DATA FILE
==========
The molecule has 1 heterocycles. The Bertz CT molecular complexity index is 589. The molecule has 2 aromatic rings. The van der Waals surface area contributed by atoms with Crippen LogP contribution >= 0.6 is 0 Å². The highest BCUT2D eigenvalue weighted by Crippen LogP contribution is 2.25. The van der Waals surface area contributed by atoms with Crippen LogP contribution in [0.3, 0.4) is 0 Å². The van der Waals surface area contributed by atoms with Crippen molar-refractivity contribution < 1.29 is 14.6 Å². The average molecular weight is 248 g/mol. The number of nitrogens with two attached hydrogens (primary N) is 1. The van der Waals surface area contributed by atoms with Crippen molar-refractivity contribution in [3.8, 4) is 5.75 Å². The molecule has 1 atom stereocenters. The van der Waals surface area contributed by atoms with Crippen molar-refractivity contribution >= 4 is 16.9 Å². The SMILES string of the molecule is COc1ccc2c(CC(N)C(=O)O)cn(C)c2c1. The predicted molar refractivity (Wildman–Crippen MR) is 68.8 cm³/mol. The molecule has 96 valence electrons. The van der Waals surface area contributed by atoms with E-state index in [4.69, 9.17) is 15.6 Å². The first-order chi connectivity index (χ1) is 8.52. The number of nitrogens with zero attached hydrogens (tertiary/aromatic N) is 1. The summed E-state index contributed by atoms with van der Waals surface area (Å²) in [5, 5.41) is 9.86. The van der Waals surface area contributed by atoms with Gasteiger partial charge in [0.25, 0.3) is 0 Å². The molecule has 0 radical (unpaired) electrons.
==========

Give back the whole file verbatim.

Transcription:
The molecule has 1 heterocycles. The Bertz CT molecular complexity index is 589. The molecule has 2 aromatic rings. The van der Waals surface area contributed by atoms with Crippen LogP contribution >= 0.6 is 0 Å². The highest BCUT2D eigenvalue weighted by Crippen LogP contribution is 2.25. The van der Waals surface area contributed by atoms with Crippen LogP contribution in [0.3, 0.4) is 0 Å². The van der Waals surface area contributed by atoms with Crippen molar-refractivity contribution < 1.29 is 14.6 Å². The average molecular weight is 248 g/mol. The number of nitrogens with two attached hydrogens (primary N) is 1. The van der Waals surface area contributed by atoms with Crippen molar-refractivity contribution in [3.8, 4) is 5.75 Å². The molecule has 1 atom stereocenters. The van der Waals surface area contributed by atoms with Crippen molar-refractivity contribution >= 4 is 16.9 Å². The SMILES string of the molecule is COc1ccc2c(CC(N)C(=O)O)cn(C)c2c1. The predicted molar refractivity (Wildman–Crippen MR) is 68.8 cm³/mol. The molecule has 96 valence electrons. The van der Waals surface area contributed by atoms with E-state index in [4.69, 9.17) is 15.6 Å². The first-order chi connectivity index (χ1) is 8.52. The number of nitrogens with zero attached hydrogens (tertiary/aromatic N) is 1. The summed E-state index contributed by atoms with van der Waals surface area (Å²) in [5, 5.41) is 9.86. The van der Waals surface area contributed by atoms with Gasteiger partial charge in [0.25, 0.3) is 0 Å². The molecule has 0 radical (unpaired) electrons.